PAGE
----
Processing of milk

Processing of milk:

There are three operations of milk processing and they are clarification, pasteurization and homogenisation.

Processing of milk:

  • Clarification: Milk is passed through a centrifugal clarifier. The speed is adjusted in such a way that cream is not separated but dirt, filth and cells and some bacteria are removed. The clarified milk is ready for pasteurization.
  • Pasteurization: Pasteurization derives at name from the French scientist Louis Pasteur, who found that heating of sodium liquid to high temperature improve their keeping quality. In general terms, it is the heating of milk to a temperature which destroys organisms responsible for tuberculosis and fever and nearly all the other microorganisms present in that product without seriously affecting the composition or properties of the product. Pasteurization should be followed by immediate cooling of the product to the temperature sufficiently low to check the growth of microorganism which are resistant to the temperature used. At present, pasteurization is considered as an essential feature in the manufacture of butter, ice cream and in cheese industries. Pasteurization also inactivates some of the natural enzymes like lipase. Three general methods are in use nowadays

(a)Holding or batch system: The holding system consists in bringing the milk or cream to a temperature usually 65֯ Celsius and holding at that point for at least 30 minutes followed rapid cooling. A higher temperature is sometimes used in which the time of holding may be shortened. For example, holding at 68.3֯ Celsius for 20 minutes. Careful control of both temperature and time of heating is important.

(b) High temperature short time method or the continuous system: The machines used are so constructed as to make possible containers for this reason the system is past continuous flow or flash pass riser. This depends upon the raising of the temperature of the milk at least 72֯ Celsius for 15 seconds as it passes through the machine. This is followed by quick cooling.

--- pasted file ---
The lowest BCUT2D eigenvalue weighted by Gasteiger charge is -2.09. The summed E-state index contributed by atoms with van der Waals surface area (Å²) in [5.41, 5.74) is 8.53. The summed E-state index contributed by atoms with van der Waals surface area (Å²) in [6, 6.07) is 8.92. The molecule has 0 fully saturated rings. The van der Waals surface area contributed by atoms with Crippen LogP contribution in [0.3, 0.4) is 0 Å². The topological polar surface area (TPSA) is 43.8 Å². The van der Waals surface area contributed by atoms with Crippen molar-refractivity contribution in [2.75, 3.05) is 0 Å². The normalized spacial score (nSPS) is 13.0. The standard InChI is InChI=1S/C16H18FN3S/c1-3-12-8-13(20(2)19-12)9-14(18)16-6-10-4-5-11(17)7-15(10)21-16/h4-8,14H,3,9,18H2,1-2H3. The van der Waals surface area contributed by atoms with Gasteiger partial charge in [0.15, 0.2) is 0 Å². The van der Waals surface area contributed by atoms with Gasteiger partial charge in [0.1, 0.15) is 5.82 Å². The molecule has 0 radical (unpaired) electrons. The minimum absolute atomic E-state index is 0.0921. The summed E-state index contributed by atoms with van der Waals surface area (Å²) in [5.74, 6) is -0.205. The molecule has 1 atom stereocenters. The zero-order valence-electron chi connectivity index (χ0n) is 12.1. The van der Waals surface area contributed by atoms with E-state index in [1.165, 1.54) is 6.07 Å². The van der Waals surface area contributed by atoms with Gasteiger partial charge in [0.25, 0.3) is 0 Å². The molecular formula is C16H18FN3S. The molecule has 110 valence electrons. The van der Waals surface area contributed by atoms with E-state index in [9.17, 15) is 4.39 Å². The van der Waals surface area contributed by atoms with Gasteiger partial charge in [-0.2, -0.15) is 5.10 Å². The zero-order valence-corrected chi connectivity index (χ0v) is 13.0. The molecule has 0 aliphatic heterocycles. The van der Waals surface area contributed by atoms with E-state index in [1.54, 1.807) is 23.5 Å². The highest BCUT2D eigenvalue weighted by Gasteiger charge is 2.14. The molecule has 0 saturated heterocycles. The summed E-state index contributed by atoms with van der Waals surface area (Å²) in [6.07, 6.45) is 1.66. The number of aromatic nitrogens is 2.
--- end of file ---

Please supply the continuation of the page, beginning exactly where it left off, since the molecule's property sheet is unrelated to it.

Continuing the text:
(c)Ultra-high temperature system: This Ultra-high temperature system results in a complete pasteurization of milk. In this system, milk is held for three seconds at 93.4֯ Celsius or for one second at 149.5֯ Celsius. The system is also used extensively for the treatment of milk or cream in dairy industry is. This product has a longer shelf life than milk pasteurised by other methods. After pasteurization, the milk is cold rapidly to 7 degrees Celsius or lower. 

  • Effect of pasteurization:
  • Nutritive value:

 Due to pasteurization, there is no important change in nutritive value, except for the slide decrease in the heat liable vitamins like thiamine and ascorbic acid.

  • Flavour:
    Pasteurization doesn’t produce objectional cooked flavour. the flavouring compounds present in milk are in no way destroyed by pasteurization.
  • Microorganisms:

Pasteurised products are not sterile. They contain vegetative organisms and sports still capable of growth. Pathogenic bacteria are destroyed but non-pathogenic remains in the pasteurised milk.

  • Enzymes:

Apart from phosphatase, lipase also gets inactivated which would have affected adversely the quality of the milk. Pasteurised milk can be stored for a week or more in good condition. At room temperature it may be spoiled in a day.

  • Homogenisation: The process of making a stable emulsion of milk fat and milk serum by mechanical treatment and rendering the mixture homogeneous is called homogenisation. This is achieved by passing warm milk or cream through a small aperture under high pressure.

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